Wussy – Gloria
‘Gloria’ is off their most recent album What Heaven Is Like.
The band Bright Eyes were pretty much a constant throughout my twenties. I’ve a lot of memories connected to the band, and a lot of these involve my friend Eddie, who was a fan of the band too.
Last week I had an overwhelming urge, which grew stronger as the week progressed, to revisit Cassadaga, Bright Eyes’ 2007 album. I eventually gave into it and I’m glad I did. My initial resistance was maybe from the fear that even though it was only released 11 years ago, listening to it would merely be an exercise in nostalgia*; but this wasn’t the case. The album still stands up. And though I haven’t listened to other Bright Eyes’ albums like Lifted (2002) or I’m Wide Awake, It’s Morning (2005) for quite a while, I’m going to claim Cassadaga the better album.
I could have chosen any track off the album as there’s not really a weak song on it, but I’m choosing ‘Four Winds’ as I think it was the first release off the album and so it would have been the first song from it I heard.
* Who said that nostalgia and convenience are the drugs of this decade? I can’t remember, but I tend to agree with them.
A few of the interviewees in this documentary about the musician Nic Jones recount when and how they first heard him and his most celebrated album Penguin Eggs. I think I must have heard his version of ‘Canadee-I-O’ on the Uncut Magazine CD, which is mentioned in the documentary. But Penguin Eggs wasn’t the first album I heard by him – that was Game Set Match.
My album of 2017 is Jen’s Lekman’s Life Will See You Now.
I was going to write a blog post saying why. This blog post would have encompassed All Tomorrow’s Parties 2008; ideals that could never be kept and that, I believed, weren’t meant to be; growing older; a brief nod to the excellent production on the record by Ewan Pearson; all backed up by quotes pulled from Jens’s commentary about the album. But I run out of time. So sorry, you’ll just have to take it on trust – it’s a great album.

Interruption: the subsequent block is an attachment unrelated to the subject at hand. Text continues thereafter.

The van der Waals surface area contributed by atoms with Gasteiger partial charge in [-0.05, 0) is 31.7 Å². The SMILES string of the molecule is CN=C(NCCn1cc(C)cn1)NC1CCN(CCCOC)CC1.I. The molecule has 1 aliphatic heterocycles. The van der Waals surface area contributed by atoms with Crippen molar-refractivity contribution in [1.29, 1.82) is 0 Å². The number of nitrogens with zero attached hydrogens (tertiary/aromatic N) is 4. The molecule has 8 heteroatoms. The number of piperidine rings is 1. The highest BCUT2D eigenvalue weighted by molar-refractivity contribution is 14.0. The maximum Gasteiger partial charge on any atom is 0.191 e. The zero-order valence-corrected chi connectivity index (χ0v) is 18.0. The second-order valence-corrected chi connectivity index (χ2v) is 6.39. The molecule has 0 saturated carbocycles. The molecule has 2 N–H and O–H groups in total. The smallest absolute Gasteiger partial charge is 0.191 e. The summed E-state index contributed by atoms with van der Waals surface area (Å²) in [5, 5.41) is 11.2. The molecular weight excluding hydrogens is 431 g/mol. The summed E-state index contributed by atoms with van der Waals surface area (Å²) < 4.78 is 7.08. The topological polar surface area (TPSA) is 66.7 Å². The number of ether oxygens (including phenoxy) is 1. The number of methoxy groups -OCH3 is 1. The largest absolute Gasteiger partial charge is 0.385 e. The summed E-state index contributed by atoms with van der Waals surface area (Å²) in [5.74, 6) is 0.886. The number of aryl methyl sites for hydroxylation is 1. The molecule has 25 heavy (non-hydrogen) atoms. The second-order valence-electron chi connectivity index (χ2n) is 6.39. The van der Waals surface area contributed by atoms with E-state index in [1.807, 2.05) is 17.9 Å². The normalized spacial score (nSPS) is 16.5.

On Friday night I was thinking about how much I like the album Astral Weeks. (My introduction to this album was through an excellent Lester Bangs article in his book Psychotic Reactions and Carburetor Dung; a book I wholly recommend to you.) Browsing the web for songs off the album to listen to I stumbled upon this live version of ‘Cyprus Avenue’ recorded at the Fillmore East in 1970 – Van and his band channelling the spirit of Otis Redding.
Another someone who fell off my radar. Perhaps this was due to Stevens not releasing a follow-up proper to his 2005 album Illinois until 5 years after; in the interim releasing a record of outtakes (The Avalanche) and a mixed medium artistic exploration of the Brooklyn-Queens Expressway (The BQE). You never think you’re one of those fans who the musician / band intends to shed after a critically lauded album, but perhaps in this instance I was. Anyway, I’ve been revisiting the albums Seven Swans and Illinois. This is the devastating ‘John Wayne Gacy Jr.’ from the latter.
Reading of a new album released earlier this year by British Sea Power (it made the Quietus’s Best Albums of 2017 Thus Far) I was reminded how very excited about the band I was when they released their debut album, The Decline of British Sea Power, in 2003. At the time I thought it warranted inclusion on the list of great debut albums. It was one of the best I had heard. But the Quietus review also reminded me how somehow they fell off my radar just around the time of their third album, Do You Like Rock Music?.
So this week I’ve been re-listening to The Decline of British Sea Power. And I’m pleased to say it’s everything I remember. Would I still claim it as one of the great debut albums? Yes. That more people don’t think the same I can only attribute to the album inhabiting a space of its own when it was released; it never defined a moment like The Stone Roses, to pick one example, did. It deserves to be thought of as such though.
Their new album is their eighth I read. I’m going to catch up.